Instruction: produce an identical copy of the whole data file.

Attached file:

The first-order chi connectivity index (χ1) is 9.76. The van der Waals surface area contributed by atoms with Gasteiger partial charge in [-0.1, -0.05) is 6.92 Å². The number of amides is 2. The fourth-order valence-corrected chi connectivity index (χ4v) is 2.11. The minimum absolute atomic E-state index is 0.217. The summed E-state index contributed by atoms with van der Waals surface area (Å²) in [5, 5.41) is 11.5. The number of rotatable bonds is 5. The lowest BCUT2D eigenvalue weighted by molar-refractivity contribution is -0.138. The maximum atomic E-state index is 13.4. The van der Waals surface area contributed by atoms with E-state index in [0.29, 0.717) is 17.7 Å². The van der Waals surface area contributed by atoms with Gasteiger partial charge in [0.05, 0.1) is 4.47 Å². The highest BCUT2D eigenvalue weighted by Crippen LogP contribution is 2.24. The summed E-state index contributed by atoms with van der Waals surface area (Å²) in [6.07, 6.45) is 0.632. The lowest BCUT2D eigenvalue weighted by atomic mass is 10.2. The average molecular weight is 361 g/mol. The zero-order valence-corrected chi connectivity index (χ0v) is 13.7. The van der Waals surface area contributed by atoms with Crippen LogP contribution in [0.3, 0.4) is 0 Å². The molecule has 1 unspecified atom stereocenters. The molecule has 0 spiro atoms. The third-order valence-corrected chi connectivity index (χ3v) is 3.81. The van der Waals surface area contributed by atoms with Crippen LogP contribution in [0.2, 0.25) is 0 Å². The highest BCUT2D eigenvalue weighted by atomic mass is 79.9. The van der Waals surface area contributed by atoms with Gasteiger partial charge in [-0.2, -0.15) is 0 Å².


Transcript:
The first-order chi connectivity index (χ1) is 9.76. The van der Waals surface area contributed by atoms with Gasteiger partial charge in [-0.1, -0.05) is 6.92 Å². The number of amides is 2. The fourth-order valence-corrected chi connectivity index (χ4v) is 2.11. The minimum absolute atomic E-state index is 0.217. The summed E-state index contributed by atoms with van der Waals surface area (Å²) in [5, 5.41) is 11.5. The number of rotatable bonds is 5. The lowest BCUT2D eigenvalue weighted by molar-refractivity contribution is -0.138. The maximum atomic E-state index is 13.4. The van der Waals surface area contributed by atoms with E-state index in [0.29, 0.717) is 17.7 Å². The van der Waals surface area contributed by atoms with Gasteiger partial charge in [0.05, 0.1) is 4.47 Å². The highest BCUT2D eigenvalue weighted by Crippen LogP contribution is 2.24. The summed E-state index contributed by atoms with van der Waals surface area (Å²) in [6.07, 6.45) is 0.632. The lowest BCUT2D eigenvalue weighted by atomic mass is 10.2. The average molecular weight is 361 g/mol. The zero-order valence-corrected chi connectivity index (χ0v) is 13.7. The van der Waals surface area contributed by atoms with Crippen LogP contribution in [0.3, 0.4) is 0 Å². The molecule has 1 unspecified atom stereocenters. The molecule has 0 spiro atoms. The third-order valence-corrected chi connectivity index (χ3v) is 3.81. The van der Waals surface area contributed by atoms with Crippen LogP contribution in [0.2, 0.25) is 0 Å². The highest BCUT2D eigenvalue weighted by atomic mass is 79.9. The van der Waals surface area contributed by atoms with Gasteiger partial charge in [-0.2, -0.15) is 0 Å².